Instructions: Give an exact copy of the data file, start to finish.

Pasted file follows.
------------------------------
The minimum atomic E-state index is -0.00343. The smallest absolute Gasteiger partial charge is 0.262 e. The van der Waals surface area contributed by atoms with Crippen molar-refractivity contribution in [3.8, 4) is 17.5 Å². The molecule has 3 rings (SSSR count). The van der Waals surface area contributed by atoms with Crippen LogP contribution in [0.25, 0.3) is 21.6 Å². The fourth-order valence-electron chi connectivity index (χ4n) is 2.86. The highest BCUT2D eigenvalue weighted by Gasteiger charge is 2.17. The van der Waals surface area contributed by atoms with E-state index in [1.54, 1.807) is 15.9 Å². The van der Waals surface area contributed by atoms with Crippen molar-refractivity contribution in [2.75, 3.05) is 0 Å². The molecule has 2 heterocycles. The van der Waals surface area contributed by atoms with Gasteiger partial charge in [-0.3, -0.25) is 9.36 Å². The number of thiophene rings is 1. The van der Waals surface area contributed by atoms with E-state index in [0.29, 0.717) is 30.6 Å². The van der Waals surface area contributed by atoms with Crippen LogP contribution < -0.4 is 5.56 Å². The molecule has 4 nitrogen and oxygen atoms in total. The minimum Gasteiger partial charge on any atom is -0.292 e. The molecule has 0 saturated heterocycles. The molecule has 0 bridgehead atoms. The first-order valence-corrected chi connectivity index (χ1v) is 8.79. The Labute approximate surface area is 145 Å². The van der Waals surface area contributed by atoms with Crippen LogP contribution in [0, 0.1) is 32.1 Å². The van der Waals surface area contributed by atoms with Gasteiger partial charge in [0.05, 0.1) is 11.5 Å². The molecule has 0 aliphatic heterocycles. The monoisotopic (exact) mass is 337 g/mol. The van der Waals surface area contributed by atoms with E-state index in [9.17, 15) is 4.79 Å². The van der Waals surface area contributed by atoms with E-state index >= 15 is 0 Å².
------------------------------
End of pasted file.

The minimum atomic E-state index is -0.00343. The smallest absolute Gasteiger partial charge is 0.262 e. The van der Waals surface area contributed by atoms with Crippen molar-refractivity contribution in [3.8, 4) is 17.5 Å². The molecule has 3 rings (SSSR count). The van der Waals surface area contributed by atoms with Crippen LogP contribution in [0.25, 0.3) is 21.6 Å². The fourth-order valence-electron chi connectivity index (χ4n) is 2.86. The highest BCUT2D eigenvalue weighted by Gasteiger charge is 2.17. The van der Waals surface area contributed by atoms with E-state index in [1.54, 1.807) is 15.9 Å². The van der Waals surface area contributed by atoms with Crippen molar-refractivity contribution in [2.75, 3.05) is 0 Å². The molecule has 2 heterocycles. The van der Waals surface area contributed by atoms with Gasteiger partial charge in [-0.3, -0.25) is 9.36 Å². The number of thiophene rings is 1. The van der Waals surface area contributed by atoms with E-state index in [0.29, 0.717) is 30.6 Å². The van der Waals surface area contributed by atoms with Crippen LogP contribution < -0.4 is 5.56 Å². The molecule has 4 nitrogen and oxygen atoms in total. The minimum Gasteiger partial charge on any atom is -0.292 e. The molecule has 0 saturated heterocycles. The molecule has 0 bridgehead atoms. The first-order valence-corrected chi connectivity index (χ1v) is 8.79. The Labute approximate surface area is 145 Å². The van der Waals surface area contributed by atoms with Crippen LogP contribution in [0, 0.1) is 32.1 Å². The van der Waals surface area contributed by atoms with Gasteiger partial charge in [0.05, 0.1) is 11.5 Å². The molecule has 0 aliphatic heterocycles. The monoisotopic (exact) mass is 337 g/mol. The van der Waals surface area contributed by atoms with E-state index in [9.17, 15) is 4.79 Å². The van der Waals surface area contributed by atoms with E-state index >= 15 is 0 Å².